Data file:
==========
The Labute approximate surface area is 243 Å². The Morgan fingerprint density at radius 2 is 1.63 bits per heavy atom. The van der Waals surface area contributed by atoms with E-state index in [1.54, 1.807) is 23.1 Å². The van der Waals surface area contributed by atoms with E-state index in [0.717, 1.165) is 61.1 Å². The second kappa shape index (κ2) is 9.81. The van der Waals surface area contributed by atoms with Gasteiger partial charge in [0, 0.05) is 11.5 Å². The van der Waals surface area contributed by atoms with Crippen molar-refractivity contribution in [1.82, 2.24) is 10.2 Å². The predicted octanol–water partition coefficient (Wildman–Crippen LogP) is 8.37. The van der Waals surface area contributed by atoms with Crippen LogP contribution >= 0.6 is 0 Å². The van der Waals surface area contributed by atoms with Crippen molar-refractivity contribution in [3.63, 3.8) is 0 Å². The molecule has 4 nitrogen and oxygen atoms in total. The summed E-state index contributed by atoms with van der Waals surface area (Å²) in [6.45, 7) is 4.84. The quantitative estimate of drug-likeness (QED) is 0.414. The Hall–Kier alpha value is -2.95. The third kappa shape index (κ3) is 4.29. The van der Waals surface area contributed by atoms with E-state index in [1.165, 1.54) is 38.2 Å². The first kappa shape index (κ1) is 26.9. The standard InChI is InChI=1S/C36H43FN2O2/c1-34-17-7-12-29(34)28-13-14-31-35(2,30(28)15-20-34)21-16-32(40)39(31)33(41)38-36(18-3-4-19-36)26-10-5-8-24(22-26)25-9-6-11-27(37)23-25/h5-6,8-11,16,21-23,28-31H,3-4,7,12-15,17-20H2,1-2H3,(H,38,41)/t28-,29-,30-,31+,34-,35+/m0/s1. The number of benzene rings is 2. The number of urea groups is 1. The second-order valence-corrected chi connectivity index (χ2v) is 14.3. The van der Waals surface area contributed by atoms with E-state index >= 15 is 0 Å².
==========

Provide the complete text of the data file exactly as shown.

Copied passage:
The Labute approximate surface area is 243 Å². The Morgan fingerprint density at radius 2 is 1.63 bits per heavy atom. The van der Waals surface area contributed by atoms with E-state index in [1.54, 1.807) is 23.1 Å². The van der Waals surface area contributed by atoms with E-state index in [0.717, 1.165) is 61.1 Å². The second kappa shape index (κ2) is 9.81. The van der Waals surface area contributed by atoms with Gasteiger partial charge in [0, 0.05) is 11.5 Å². The van der Waals surface area contributed by atoms with Crippen molar-refractivity contribution in [1.82, 2.24) is 10.2 Å². The predicted octanol–water partition coefficient (Wildman–Crippen LogP) is 8.37. The van der Waals surface area contributed by atoms with Crippen LogP contribution >= 0.6 is 0 Å². The van der Waals surface area contributed by atoms with Crippen molar-refractivity contribution in [3.63, 3.8) is 0 Å². The molecule has 4 nitrogen and oxygen atoms in total. The summed E-state index contributed by atoms with van der Waals surface area (Å²) in [6.45, 7) is 4.84. The quantitative estimate of drug-likeness (QED) is 0.414. The Hall–Kier alpha value is -2.95. The third kappa shape index (κ3) is 4.29. The van der Waals surface area contributed by atoms with E-state index in [1.165, 1.54) is 38.2 Å². The first kappa shape index (κ1) is 26.9. The standard InChI is InChI=1S/C36H43FN2O2/c1-34-17-7-12-29(34)28-13-14-31-35(2,30(28)15-20-34)21-16-32(40)39(31)33(41)38-36(18-3-4-19-36)26-10-5-8-24(22-26)25-9-6-11-27(37)23-25/h5-6,8-11,16,21-23,28-31H,3-4,7,12-15,17-20H2,1-2H3,(H,38,41)/t28-,29-,30-,31+,34-,35+/m0/s1. The number of benzene rings is 2. The number of urea groups is 1. The second-order valence-corrected chi connectivity index (χ2v) is 14.3. The van der Waals surface area contributed by atoms with E-state index >= 15 is 0 Å².